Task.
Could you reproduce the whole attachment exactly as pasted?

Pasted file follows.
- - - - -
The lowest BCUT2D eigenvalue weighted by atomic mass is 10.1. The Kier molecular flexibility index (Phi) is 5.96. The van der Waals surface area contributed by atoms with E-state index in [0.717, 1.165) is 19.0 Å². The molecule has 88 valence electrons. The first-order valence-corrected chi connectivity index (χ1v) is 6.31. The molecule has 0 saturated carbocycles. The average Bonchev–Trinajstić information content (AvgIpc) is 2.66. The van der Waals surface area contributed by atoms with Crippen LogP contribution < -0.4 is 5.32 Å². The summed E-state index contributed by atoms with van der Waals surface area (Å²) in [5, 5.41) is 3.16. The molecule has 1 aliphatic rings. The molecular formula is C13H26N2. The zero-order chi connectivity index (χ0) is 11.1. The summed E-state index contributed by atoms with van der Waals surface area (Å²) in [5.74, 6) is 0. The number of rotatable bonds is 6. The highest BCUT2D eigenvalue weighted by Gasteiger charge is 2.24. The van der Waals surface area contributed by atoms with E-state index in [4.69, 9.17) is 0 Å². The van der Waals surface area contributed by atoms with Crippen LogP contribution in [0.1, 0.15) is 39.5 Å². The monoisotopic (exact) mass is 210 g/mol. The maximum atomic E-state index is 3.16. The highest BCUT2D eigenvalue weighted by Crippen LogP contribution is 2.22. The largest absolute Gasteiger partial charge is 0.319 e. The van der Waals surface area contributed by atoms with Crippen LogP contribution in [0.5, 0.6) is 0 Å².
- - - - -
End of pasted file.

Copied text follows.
The lowest BCUT2D eigenvalue weighted by atomic mass is 10.1. The Kier molecular flexibility index (Phi) is 5.96. The van der Waals surface area contributed by atoms with E-state index in [0.717, 1.165) is 19.0 Å². The molecule has 88 valence electrons. The first-order valence-corrected chi connectivity index (χ1v) is 6.31. The molecule has 0 saturated carbocycles. The average Bonchev–Trinajstić information content (AvgIpc) is 2.66. The van der Waals surface area contributed by atoms with Crippen LogP contribution < -0.4 is 5.32 Å². The summed E-state index contributed by atoms with van der Waals surface area (Å²) in [5, 5.41) is 3.16. The molecule has 1 aliphatic rings. The molecular formula is C13H26N2. The zero-order chi connectivity index (χ0) is 11.1. The summed E-state index contributed by atoms with van der Waals surface area (Å²) in [5.74, 6) is 0. The number of rotatable bonds is 6. The highest BCUT2D eigenvalue weighted by Gasteiger charge is 2.24. The van der Waals surface area contributed by atoms with E-state index in [4.69, 9.17) is 0 Å². The van der Waals surface area contributed by atoms with Crippen LogP contribution in [0.1, 0.15) is 39.5 Å². The monoisotopic (exact) mass is 210 g/mol. The maximum atomic E-state index is 3.16. The highest BCUT2D eigenvalue weighted by Crippen LogP contribution is 2.22. The largest absolute Gasteiger partial charge is 0.319 e. The van der Waals surface area contributed by atoms with Crippen LogP contribution in [0.5, 0.6) is 0 Å².